If you are cohabiting it is important to understand that you do not have automatic rights or interests in your partner’s property, income, capital, pensions or assets generally. Neither do you have an automatic interest in their estate should they die before you. This can mean that if your relationship changes, in particular on separation, or in the event of death, you can find yourself financially as well as emotionally bereft.
In the interests of understanding your circumstances and planning for the eventualities of change, cohabitees should consider the following:-
If you are a cohabitee you will only inherit what your partner has left to you in his or her Will. You will not have an automatic claim on your home, his/her pension, his/her bank account and other assets.
You may be able to establish a claim by commencing proceedings under the Inheritance (Provision for Family and Dependants) Act 1975 but this would require you to commence litigation within six months of the death of your partner and challenge other beneficiaries of the estate which could clearly be difficult, painful and expensive.
Click HERE for more information on drawing up a Will.
Are you joint owners of your property?
Have you defined the extent of your interest in that property?
Do you need to define that interest?
Did you contribute to the acquisition of that property?
If you have introduced capital or made contributions towards the purchase of a property but your name is not on the title deeds as being an owner, you may struggle to establish that you have any interest in that property. Such litigation is generally expensive, risky and the outcomes are usually uncertain.
Stating clearly at the time of property purchase what your respective interest are in the acquired property should avoid expense for both parties and the considerable anxiety which both of you will experience if there is litigation or in the event of death.
If you have not stated what your interests are in that property at the time of purchase, you can record your interests later. Click HERE to read more about drawing up a Declaration of Trust.
If you are not married then you should check that your partner has nominated you as his or her beneficiary under their pension scheme. There may be good reasons for not nominating one’s partner as the beneficiary. However, it is advisable that you both understand if that nomination has not been made so that you can each take steps to ensure that other provision has been made.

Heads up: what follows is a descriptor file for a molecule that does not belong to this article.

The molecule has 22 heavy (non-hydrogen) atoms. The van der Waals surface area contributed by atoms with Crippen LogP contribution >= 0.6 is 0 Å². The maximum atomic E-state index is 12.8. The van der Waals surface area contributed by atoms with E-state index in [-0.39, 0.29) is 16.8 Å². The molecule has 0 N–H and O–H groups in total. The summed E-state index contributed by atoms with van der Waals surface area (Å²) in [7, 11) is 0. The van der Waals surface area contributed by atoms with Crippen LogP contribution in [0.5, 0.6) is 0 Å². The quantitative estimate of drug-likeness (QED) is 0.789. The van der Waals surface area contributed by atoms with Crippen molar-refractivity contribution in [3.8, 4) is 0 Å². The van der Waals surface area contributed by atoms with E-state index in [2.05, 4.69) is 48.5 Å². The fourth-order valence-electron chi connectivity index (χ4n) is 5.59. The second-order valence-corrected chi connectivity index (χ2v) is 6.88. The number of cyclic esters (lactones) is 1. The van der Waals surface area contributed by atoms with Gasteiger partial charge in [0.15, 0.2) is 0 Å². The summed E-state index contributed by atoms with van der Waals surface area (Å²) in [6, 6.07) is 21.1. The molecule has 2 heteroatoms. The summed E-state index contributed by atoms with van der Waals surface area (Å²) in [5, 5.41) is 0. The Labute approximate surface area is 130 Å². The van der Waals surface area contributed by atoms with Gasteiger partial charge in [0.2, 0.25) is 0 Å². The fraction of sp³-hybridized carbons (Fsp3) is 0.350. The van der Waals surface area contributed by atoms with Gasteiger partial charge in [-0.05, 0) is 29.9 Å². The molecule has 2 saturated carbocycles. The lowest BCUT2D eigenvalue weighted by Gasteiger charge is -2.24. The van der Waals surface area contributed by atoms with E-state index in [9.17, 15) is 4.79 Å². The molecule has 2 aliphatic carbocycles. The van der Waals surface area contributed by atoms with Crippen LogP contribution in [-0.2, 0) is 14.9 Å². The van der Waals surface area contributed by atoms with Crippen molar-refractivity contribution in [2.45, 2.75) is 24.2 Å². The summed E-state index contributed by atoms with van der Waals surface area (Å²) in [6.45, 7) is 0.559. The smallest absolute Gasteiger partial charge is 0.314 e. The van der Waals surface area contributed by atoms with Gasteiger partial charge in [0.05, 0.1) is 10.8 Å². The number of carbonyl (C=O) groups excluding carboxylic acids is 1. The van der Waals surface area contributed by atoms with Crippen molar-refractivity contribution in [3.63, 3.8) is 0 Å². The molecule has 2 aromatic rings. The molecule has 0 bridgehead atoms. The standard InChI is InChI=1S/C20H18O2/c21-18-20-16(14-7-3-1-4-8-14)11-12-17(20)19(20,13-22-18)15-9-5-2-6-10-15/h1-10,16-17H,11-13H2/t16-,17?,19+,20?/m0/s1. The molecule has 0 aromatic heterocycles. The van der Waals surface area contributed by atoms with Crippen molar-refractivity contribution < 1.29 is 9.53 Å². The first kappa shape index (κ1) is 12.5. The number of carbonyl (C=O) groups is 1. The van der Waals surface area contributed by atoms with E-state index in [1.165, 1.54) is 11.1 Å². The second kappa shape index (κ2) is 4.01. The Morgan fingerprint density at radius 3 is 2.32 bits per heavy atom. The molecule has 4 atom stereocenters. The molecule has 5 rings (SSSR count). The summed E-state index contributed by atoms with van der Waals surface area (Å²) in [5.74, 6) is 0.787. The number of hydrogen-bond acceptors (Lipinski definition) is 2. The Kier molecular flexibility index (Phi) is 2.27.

Your partner will not be regarded as your next of kin if you become incapable of handling your own affairs. If you want them to continue to have access to your bank account, to manage household affairs, or to assist you in dealing with your medical or care needs, it is important that you have Powers of Attorney in place to enable them to assist with financial and property matters and with health issues.
Lasting Powers of Attorney allow you to appoint someone you trust to look after your affairs in the event that you no longer have the capacity to do so. Click HERE to read more about setting up Lasting Powers of Attorney.
If you are an unmarried father you should ensure you name is on your child’s birth certificate if you wish to exercise Parental Responsibility with the child’s mother. Click HERE to read more about how having Parental Responsibility enables the father to be involved in making important decisions that affect their child.
Consider having a Cohabitation Agreement. This can set out your expectations in the event of separation for the division of capital, income, liabilities and can identify your intentions in relation to Will and pension provision.
Click HERE for more information on cohabitation agreements.
If you have been cohabiting with your partner and would like advice on protecting you and your partner's financial interests then please get in touch with Neves. Call 0330 0945 500, email email@example.com or complete our Contact Form and we'll get back to you.